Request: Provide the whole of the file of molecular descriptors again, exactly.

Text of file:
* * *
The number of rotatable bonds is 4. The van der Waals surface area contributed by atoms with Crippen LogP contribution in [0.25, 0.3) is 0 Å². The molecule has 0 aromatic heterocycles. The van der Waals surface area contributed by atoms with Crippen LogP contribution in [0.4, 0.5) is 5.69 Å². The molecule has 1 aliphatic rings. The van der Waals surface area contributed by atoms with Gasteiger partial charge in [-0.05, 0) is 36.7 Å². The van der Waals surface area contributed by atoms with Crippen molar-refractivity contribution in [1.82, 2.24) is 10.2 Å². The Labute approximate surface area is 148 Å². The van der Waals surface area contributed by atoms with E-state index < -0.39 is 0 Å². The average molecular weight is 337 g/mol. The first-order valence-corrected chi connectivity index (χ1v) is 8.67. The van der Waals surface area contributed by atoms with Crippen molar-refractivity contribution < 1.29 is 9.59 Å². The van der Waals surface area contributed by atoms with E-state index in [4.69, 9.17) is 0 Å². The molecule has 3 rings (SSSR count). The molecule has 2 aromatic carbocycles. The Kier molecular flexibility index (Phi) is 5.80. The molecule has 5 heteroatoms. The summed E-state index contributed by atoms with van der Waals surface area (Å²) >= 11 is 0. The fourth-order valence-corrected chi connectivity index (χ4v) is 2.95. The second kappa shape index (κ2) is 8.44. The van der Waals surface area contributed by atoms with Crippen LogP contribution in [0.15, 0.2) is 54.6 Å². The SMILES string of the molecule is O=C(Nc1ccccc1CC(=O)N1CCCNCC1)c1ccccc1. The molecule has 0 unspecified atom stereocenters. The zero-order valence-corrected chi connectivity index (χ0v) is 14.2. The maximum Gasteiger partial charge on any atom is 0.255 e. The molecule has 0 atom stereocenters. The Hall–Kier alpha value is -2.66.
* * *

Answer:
The number of rotatable bonds is 4. The van der Waals surface area contributed by atoms with Crippen LogP contribution in [0.25, 0.3) is 0 Å². The molecule has 0 aromatic heterocycles. The van der Waals surface area contributed by atoms with Crippen LogP contribution in [0.4, 0.5) is 5.69 Å². The molecule has 1 aliphatic rings. The van der Waals surface area contributed by atoms with Gasteiger partial charge in [-0.05, 0) is 36.7 Å². The van der Waals surface area contributed by atoms with Crippen molar-refractivity contribution in [1.82, 2.24) is 10.2 Å². The Labute approximate surface area is 148 Å². The van der Waals surface area contributed by atoms with E-state index < -0.39 is 0 Å². The average molecular weight is 337 g/mol. The first-order valence-corrected chi connectivity index (χ1v) is 8.67. The van der Waals surface area contributed by atoms with Crippen molar-refractivity contribution < 1.29 is 9.59 Å². The van der Waals surface area contributed by atoms with E-state index in [4.69, 9.17) is 0 Å². The molecule has 3 rings (SSSR count). The molecule has 2 aromatic carbocycles. The Kier molecular flexibility index (Phi) is 5.80. The molecule has 5 heteroatoms. The summed E-state index contributed by atoms with van der Waals surface area (Å²) >= 11 is 0. The fourth-order valence-corrected chi connectivity index (χ4v) is 2.95. The second kappa shape index (κ2) is 8.44. The van der Waals surface area contributed by atoms with Crippen LogP contribution in [0.15, 0.2) is 54.6 Å². The SMILES string of the molecule is O=C(Nc1ccccc1CC(=O)N1CCCNCC1)c1ccccc1. The molecule has 0 unspecified atom stereocenters. The zero-order valence-corrected chi connectivity index (χ0v) is 14.2. The maximum Gasteiger partial charge on any atom is 0.255 e. The molecule has 0 atom stereocenters. The Hall–Kier alpha value is -2.66.